The Corner

Education Spending Soars, Test Scores Stagnate

“If you think education is expensive, wait until you see how much ignorance costs in the 21st century,” Obama declared July 24 at Knox College in Galesburg, Ill. “If we don’t make this investment, we’ll put our kids, our workers, and our country at a competitive disadvantage for decades.”

Obama’s latest demand for even more government spending or “investment” in America’s schools confirms how profoundly and irretrievably he is removed from reality.

As this chart by the Cato Institute’s Andrew J. Coulson irrefutably illustrates, the trouble with U.S. education is not a scarcity of tax dollars thrown in its general direction. The spending curve of government outlays on K–12 education from 1970–2010 is essentially an upward-sloping 45-degree angle. The curves representing reading, math, and science test scores are all 0-degree angles. These commonly are called flat lines.

 

 

For all the lavish expenditures that have been lobbed into America’s government schools, U.S. student performance is in its fifth decade of suspended animation.

Liquidating the teachers’ unions, enacting vouchers and other school-choice options, abandoning the exhausted excuses for poor performance, and — conversely — boosting expectations for all students (regardless of background or circumstances) would help solve this perennial challenge.

Also worthy: Intense, focused, private extracurricular programs, such as the Harlem Educational Activities Fund. HEAF works closely with urban children who are largely low-income, often subsidized-school-lunch-eligible, and nearly all black and Hispanic. Voluntarily funded by individuals, foundations, and corporations, HEAF offers its participants first-rate tutoring, mentoring, enrichment, and college-preparation assistance. “Our goal for each HEAF student is a life that is satisfying and fulfilling,” says its founder, Manhattan real-estate developer Dan Rose.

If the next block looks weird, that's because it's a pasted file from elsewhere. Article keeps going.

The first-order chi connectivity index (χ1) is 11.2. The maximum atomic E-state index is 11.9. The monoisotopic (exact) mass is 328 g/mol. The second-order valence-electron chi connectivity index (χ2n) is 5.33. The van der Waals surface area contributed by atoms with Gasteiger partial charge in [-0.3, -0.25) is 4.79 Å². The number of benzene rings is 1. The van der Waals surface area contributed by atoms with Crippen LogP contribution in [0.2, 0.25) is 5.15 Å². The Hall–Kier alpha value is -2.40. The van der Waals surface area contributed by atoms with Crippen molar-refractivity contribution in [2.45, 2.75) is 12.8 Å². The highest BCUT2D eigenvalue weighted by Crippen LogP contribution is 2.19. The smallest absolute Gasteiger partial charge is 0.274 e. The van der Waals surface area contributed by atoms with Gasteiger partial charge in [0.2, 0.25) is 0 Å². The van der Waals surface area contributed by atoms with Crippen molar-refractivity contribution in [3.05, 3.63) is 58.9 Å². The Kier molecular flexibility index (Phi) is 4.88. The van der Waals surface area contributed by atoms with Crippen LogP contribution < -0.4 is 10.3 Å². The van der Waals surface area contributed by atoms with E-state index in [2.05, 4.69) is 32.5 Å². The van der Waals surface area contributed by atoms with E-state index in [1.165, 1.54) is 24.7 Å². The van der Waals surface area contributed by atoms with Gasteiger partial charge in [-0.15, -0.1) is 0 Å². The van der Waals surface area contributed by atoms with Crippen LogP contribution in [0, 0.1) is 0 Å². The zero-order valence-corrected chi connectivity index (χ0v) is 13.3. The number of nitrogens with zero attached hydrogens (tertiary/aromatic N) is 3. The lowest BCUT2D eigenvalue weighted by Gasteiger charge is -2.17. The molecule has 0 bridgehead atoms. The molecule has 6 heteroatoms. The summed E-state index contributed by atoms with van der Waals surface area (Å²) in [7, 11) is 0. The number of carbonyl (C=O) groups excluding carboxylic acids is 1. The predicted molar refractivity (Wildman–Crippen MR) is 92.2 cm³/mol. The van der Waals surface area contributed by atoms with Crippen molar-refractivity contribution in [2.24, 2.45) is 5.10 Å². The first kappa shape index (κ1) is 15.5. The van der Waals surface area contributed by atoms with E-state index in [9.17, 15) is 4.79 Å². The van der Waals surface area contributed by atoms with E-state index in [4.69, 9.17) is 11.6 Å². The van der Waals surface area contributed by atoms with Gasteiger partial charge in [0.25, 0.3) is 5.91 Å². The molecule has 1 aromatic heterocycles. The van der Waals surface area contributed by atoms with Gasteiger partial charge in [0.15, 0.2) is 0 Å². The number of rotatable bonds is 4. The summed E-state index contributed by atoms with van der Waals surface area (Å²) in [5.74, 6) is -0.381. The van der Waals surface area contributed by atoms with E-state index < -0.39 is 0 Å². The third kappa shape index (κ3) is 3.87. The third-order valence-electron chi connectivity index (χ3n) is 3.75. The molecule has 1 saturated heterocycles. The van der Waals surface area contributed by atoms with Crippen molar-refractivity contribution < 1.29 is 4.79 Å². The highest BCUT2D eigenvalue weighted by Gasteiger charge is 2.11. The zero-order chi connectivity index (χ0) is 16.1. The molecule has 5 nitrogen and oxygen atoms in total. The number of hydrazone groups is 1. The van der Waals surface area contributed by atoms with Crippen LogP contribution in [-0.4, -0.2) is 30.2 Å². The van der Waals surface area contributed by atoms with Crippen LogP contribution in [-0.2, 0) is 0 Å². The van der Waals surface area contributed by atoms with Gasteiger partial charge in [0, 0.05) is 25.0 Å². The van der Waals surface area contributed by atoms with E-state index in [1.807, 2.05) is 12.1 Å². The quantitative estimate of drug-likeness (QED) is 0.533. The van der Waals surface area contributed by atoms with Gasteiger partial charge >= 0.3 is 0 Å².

Among the 22 students in HEAF’s Class of 2013, literally 100 percent graduated high school last June. Four of them were in parochial school. One attended a private school; another was at an independent institution. The other 16 were at New York City’s government campuses (seven conventional, five specialized, and four selective/screened).

Fully 100 percent of HEAF’s students, as I explained in an NRO piece last summer, were accepted to four-year colleges for this fall, including Colby College, Colgate University, DePauw University, and Trinity College. Among HEAF’s high school class of 2009, 83 percent graduated college within four years. HEAF’s college class of 2013 received degrees from such campuses as Fordham and Howard Universities and Wheaton College.

Outside of HEAF, 60.4 percent of New York City’s government high-school students graduated on time in 2012, according to the latest data. (For New York State, the equivalent graduation rates were 85.7 percent for whites, 58.1 percent for blacks, and 57.8 percent for Hispanics.) Only 51.6 percent of NYC’s government-school pupils entered two- or four-year colleges within six months of graduating 12th grade in 2012.

From dissolving teachers’ unions, to strengthening classroom standards, to expanding school-choice options, to following HEAF’s sterling example, almost any reform approach would beat Obama’s 40-year-old formula for failure: catapulting ever more tax dollars into today’s K–12 moat.

Deroy Murdock is a Manhattan-based Fox News contributor and a contributing editor of National Review Online, and a senior fellow with the London Center for Policy Research.

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